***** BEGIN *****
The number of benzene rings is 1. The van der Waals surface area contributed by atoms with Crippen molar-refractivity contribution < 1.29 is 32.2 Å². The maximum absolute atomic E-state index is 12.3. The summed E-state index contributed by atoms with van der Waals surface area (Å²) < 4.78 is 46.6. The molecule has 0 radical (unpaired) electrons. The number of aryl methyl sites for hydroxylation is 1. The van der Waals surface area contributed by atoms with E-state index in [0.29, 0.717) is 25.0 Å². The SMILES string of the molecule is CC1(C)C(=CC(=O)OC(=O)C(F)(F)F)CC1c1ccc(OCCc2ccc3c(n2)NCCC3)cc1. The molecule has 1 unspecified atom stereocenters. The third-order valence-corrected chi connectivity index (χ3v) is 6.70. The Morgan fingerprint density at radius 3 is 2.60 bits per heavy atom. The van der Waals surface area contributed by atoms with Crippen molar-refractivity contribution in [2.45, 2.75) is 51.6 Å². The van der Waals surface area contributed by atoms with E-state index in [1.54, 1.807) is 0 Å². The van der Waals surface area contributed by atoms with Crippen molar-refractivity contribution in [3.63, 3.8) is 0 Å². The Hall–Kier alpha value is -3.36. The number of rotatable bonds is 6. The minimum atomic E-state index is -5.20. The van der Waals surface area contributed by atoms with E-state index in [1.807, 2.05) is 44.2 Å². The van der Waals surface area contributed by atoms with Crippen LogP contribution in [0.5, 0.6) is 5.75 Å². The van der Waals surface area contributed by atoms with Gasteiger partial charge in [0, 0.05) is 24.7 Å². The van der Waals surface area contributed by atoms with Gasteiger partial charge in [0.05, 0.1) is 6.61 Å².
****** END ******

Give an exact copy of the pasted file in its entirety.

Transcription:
The number of benzene rings is 1. The van der Waals surface area contributed by atoms with Crippen molar-refractivity contribution < 1.29 is 32.2 Å². The maximum absolute atomic E-state index is 12.3. The summed E-state index contributed by atoms with van der Waals surface area (Å²) < 4.78 is 46.6. The molecule has 0 radical (unpaired) electrons. The number of aryl methyl sites for hydroxylation is 1. The van der Waals surface area contributed by atoms with E-state index in [0.29, 0.717) is 25.0 Å². The SMILES string of the molecule is CC1(C)C(=CC(=O)OC(=O)C(F)(F)F)CC1c1ccc(OCCc2ccc3c(n2)NCCC3)cc1. The molecule has 1 unspecified atom stereocenters. The third-order valence-corrected chi connectivity index (χ3v) is 6.70. The Morgan fingerprint density at radius 3 is 2.60 bits per heavy atom. The van der Waals surface area contributed by atoms with Crippen molar-refractivity contribution in [2.45, 2.75) is 51.6 Å². The van der Waals surface area contributed by atoms with E-state index in [1.54, 1.807) is 0 Å². The van der Waals surface area contributed by atoms with Crippen molar-refractivity contribution in [3.63, 3.8) is 0 Å². The Hall–Kier alpha value is -3.36. The number of rotatable bonds is 6. The minimum atomic E-state index is -5.20. The van der Waals surface area contributed by atoms with E-state index in [1.807, 2.05) is 44.2 Å². The van der Waals surface area contributed by atoms with Crippen LogP contribution in [0.5, 0.6) is 5.75 Å². The van der Waals surface area contributed by atoms with Gasteiger partial charge in [0, 0.05) is 24.7 Å². The van der Waals surface area contributed by atoms with Gasteiger partial charge in [0.05, 0.1) is 6.61 Å².